Halloween is quickly approaching! It’s time for apple picking, trick or treating, and jack-o-lantern making! LITTLE BOO is the perfect book to go along with your family’s pumpkin carving activities. Your kids can create their own Little Boo and help a tiny seed turn into a big scary jack-o-lantern. The Little Boo activity kit includes a trick-or-treating maze, a growing activity, and of course plenty of jack-o-lantern faces. If you are interested in even more Halloween books check out our Halloween Book roundup page! Click on the pictures to check out the full activity kit!
You may know Ann M. Martin from her previous works including The Babysitter’s Club series. In her new middle-grade book Ann introduces readers to Rose, a lovable character obsessed with homonyms and rules. When Rose’s father lets out Rose’s dog and best friend Rain, Rose must leave her rules and routines to search for him. Hearts will break and spirits will soar for this powerful story, brilliantly told from Rose’s point of view. Here at MacKids we’ve absolutely fallen in love with Rose and her story. We’ve been sharing some of Rose’s story through our social media channels over the past couple of weeks. Now you can find all of those quotes right here, and boy are there a lot!
*”Rose is a character we root for every step of the way. She is resilient, honest, and, in her own odd way, very perceptive; a most reliable narrator.” – The Horn Book, STARRED REVIEW
*”Though Rose’s story is often heartbreaking, her matter-of-face narration provides moments of humor. Readers will empathize with Rose, who finds strength and empowerment through her unique way of looking at the world.” – School Library Journal, STARRED REVIEW
*”Simplicity, clarity, and emotional resonance are hallmarks of Rose’s first-person narrative, which offers an unflinching view of her world from her perspective . . . A strong story told in a nuanced, highly accessible way.” – Booklist, STARRED REVIEW
*”Martin has penned a riveting, seamless narrative in which each word sings and each scene counts.” - Kirkus Reviews, STARRED REVIEW
*”Newbery Honor author Martin (A Corner of the Universe) is extremely successful in capturing Rose’s perspective and personality…”- Publishers Weekley, STARRED REVIEW
The Scandalous Sisterhood of Prickwillow Place was inspired, in large part, by watching tons of British farces staged in black-box theaters. As I wrote my own farcical Victorian murder mystery, I always saw it performed in my mind’s eye. I decided to make a tiny movie to show my young readers, who may not be familiar with farces, just what this recipe for dark humor and mayhem could look like, complete with goofy characters, mistaken identities, slamming doors, and inconvenient corpses. I needed a scandalous trailer.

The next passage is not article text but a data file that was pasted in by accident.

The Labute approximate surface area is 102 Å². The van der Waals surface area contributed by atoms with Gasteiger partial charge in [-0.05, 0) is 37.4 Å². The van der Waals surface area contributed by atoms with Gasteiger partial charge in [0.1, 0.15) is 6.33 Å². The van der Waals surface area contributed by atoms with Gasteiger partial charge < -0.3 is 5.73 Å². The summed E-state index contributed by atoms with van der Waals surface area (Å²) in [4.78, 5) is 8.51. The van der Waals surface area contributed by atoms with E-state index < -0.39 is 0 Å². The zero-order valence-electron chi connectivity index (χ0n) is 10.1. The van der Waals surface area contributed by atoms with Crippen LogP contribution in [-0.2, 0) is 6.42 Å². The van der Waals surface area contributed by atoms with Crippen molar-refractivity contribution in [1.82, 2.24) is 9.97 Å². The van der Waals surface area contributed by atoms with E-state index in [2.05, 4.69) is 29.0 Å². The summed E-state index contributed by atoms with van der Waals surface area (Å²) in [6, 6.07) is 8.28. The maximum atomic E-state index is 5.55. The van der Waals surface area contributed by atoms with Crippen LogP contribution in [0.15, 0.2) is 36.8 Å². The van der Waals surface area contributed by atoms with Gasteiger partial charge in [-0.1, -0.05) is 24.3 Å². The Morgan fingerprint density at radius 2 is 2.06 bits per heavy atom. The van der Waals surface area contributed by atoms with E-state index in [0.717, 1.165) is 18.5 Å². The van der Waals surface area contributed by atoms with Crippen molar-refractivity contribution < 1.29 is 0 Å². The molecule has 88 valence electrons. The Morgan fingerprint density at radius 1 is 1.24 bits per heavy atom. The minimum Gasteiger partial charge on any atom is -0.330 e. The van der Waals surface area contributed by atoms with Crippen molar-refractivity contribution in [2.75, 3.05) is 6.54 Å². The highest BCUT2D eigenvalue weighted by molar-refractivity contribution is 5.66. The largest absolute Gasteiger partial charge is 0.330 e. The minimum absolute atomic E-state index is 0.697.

In my former life as a director of marketing for a software company, I’d written, produced, and directed a handful of animated commercials, so I knew I needed a rock-solid script, and a phenomenally talented team.
I first approached Chris Becker of Becker Studio to help with the animation, and next, my sister, Sally Gardner, for character design and illustration. Sally’s characters are brilliant; dark humor is her forte. Chris, I knew, could bring anything to life with his magic Mac.
I next approached musician and music historian Andrus Madsen to brainstorm ideas for music that would evoke the late 19th Century and be lively and appealing to a modern audience. I was thinking of something like ragtime, but Andrus had bigger plans. He offered to extemporize and perform the music, live, while the voice actress performed the script. This, he explained, would fit the silent film flavor of the piece, and harken back to an early German performance art form called the melodrama. It was a play with live orchestral accompaniment that responded to the performance. “If I can’t have your love, you must die!” Dum-dum-dum-DUM, etc. (For more on the use of “incidental music” in melodrama, go here.) Andrus and I met several times to improvise and test different modes, tempos, and styles.
Screening actresses was fun. I got to audition many talented voices for the role. Lindy Nettleton was the hands-down winner, with her dramatic flair, and her warm, rich cadence that made me want to pull up a chair, and a blankie, and listen to storytime.
The secret key to my team was my husband, Phil Berry, an actor and film buff whose instincts I relied on heavily. I wanted the trailer to feel, visually, like a black and white silent film; it was Phil who saw the potential in juxtaposing that with elements of an action superhero film trailer. That’s how we got the girls standing in a don’t-mess-with-us V-shaped phalanx formation at the end, just like Justice League superheroes.
While all this recruiting and brainstorming was happening, I worked on the script for months. One concept would feel so close, but not quite right, so I’d scrap it and start again. All this, for a one-minute movie! How does Pixar do it? Finally I settled on a draft. I made a dummy voice recording, and handed it over to Sally and Chris. Sally then produced a storyboard document, with images like this:
This step showed us areas where there was little of interest to illustrate, and areas where I was trying to cram too much into too few seconds. The process also suggested new possibilities for humor and drama. When we felt good about the storyboard, Chris roughed it together in an animatic, which is a choppy and scribbly animated movie made from storyboard sketches. It is used to test timing, and see if what you envisioned at the storyboard stage is what you actually get when you animate it. At each of these stages, we made new discoveries; this meant that the script kept on changing. Finally, after several rounds, we had a storyboard we loved.